Wednesday, December 17, 2008

Gifts for every sinner on your holiday list

Still in the thick of your holiday shopping? I've got the perfect list of wildly inappropriate and vaguely sacrilegious gifts for everyone in your family! Tune in this week for the cream of the crop, or send me your suggestions at

Best gift for your hipster terrorist friends:
Got hipster friends who love controversy? The keffiyeh s the perfect gift!

In May, bubbly Food Network show host Rachael Ray got in hot water when she appeared in a Dunkin' Donuts commercial wearing a black and white keffiyeh scarf. The patterned scarf is worn mostly in the Middle East, and different combinations of colors have been associated with different nations. Lately it's become the accessory of choice for skinny-jeans wearing, ironic-moustache sporting hipsters.

Unfortunately for Ray, some angry viewers took the scarf to be a symbol of terrorism, not fashion. Conservative blogger Michelle Malkin called the scarf "hate couture" and "jihadi fashion" that mimics religious extremist terrorists and anti-Israeli racists. (See some of her posts here and here. You can see Ray's scarf looked similar to the Palestinian style.
Personally, I couldn't find a reliable source to tell me exactly what's so terrorist about the keffiyeh. The real problem is this: for all I've read, I can't seem to pinpoint exactly what the keffiyeh even represents, and Malkin can't seem to , either. Her statement about terrorism and hatred seems overboard and reactionary, fueling our image as a nation chock-full of misconceptions about Middle Eastern culture.

One thing Malkin does get right is our nation's ignorance about the whole issue.What we need here is more perspective. In the U.S., we have limited context to tell us whether or not the scarf is culturally and religiously insensitive. In fact, most keffiyeh-wearers were totally in the dark about the possible repercussions before the Dunkin' Donuts fiasco.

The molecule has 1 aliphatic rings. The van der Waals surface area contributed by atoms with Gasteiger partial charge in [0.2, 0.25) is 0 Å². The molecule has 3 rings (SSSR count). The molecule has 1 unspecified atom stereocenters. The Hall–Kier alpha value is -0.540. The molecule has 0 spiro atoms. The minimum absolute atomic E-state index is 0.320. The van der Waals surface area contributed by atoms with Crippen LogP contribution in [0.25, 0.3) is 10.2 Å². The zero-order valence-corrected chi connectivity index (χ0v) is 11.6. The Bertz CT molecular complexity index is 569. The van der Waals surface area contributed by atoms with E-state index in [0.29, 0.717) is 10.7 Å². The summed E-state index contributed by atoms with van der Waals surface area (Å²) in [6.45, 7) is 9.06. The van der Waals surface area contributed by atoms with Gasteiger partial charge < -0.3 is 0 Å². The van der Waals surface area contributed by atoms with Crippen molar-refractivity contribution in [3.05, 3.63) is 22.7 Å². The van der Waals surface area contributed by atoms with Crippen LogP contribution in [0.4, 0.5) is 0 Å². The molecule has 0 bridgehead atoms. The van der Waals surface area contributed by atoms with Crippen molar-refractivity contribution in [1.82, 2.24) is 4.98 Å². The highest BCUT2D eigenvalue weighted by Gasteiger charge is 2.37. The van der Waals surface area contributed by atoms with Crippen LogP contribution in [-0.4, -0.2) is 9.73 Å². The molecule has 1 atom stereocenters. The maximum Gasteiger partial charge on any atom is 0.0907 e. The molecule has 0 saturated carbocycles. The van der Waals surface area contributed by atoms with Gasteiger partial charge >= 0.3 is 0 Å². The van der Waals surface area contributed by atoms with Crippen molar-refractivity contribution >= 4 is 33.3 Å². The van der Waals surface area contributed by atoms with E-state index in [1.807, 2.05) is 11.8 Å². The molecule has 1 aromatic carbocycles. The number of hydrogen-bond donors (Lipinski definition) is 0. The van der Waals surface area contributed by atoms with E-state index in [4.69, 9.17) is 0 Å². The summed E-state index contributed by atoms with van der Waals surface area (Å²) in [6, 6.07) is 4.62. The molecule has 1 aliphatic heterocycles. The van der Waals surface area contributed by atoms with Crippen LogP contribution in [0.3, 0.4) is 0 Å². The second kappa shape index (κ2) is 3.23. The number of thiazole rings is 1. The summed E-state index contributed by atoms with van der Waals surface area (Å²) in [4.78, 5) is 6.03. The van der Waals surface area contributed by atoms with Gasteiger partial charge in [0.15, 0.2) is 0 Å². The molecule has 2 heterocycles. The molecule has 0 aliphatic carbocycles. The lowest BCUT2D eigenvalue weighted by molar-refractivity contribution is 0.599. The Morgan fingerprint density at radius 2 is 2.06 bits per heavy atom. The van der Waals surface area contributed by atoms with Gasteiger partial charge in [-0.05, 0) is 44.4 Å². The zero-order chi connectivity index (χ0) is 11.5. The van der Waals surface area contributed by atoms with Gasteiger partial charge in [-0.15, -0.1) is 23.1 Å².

Uber-trendsters Urban Outfitters agreed to stop carrying the scarves to smooth out the confusing controversy, but you can still find rainbow-colored versions at other stores. So why not roll the dice and buy one for your friends and loved ones? There's so many ways to wear it! They can hang it loosely around their neck to show how big of a terrorist they are, or they can wrap it artfully to broadcast how much they hate Israelis. Or they can just say "fuck it" and wear it because it looks purdy. (* coughsarcasmcough *)

Seriously, though: I'll stay away from wearing one until I can get the full scoop on the "keffiyeh kerfuffle," but I won't judge my friends who are holding onto their hot-pink scarf cuz the weather in Colorado has been in the negatives lately.

I'd also love to know what you think. Is it insensitive to wear a keffiyeh as a fashion statement, or has the pattern lost its its cultural significance in this country?


  1. P.S.
    These scarves are totally hot in Japan, too! A worldwide fashion phenonmenon, it seems. I find it interesting that we can't seem to pin down the specific cultural significance of the keffiyeh. It is possible that there simple isn't one. Lots of cultures, especially those of hotter climates, make use of large pieces of cloth simply because they're practical for all kinds of use! And I've always thought that when something becomes "fashionable," it actually watered down and the more popular it is, the less power it has. For example, the whole punk look. I mean, I'm still wearing a studded belt, but it lost a lot of significance when Target started carrying them. Know what I mean?

  2. Yasir Arafat surely gets credit for these, and he wore it from the heart, preciesly because it was a fashion statement. Now he's a quaint anachronism, the cuddly pooh bear of terrorists. How can anybody take that statment wrong? It's the zztop beard and dirty white keffiyeh you gotta look out for. Real fashion won't tolerate dirty for long, just as dreads are IN, but only if they're clean and smell like coconut citrus sage conditioner.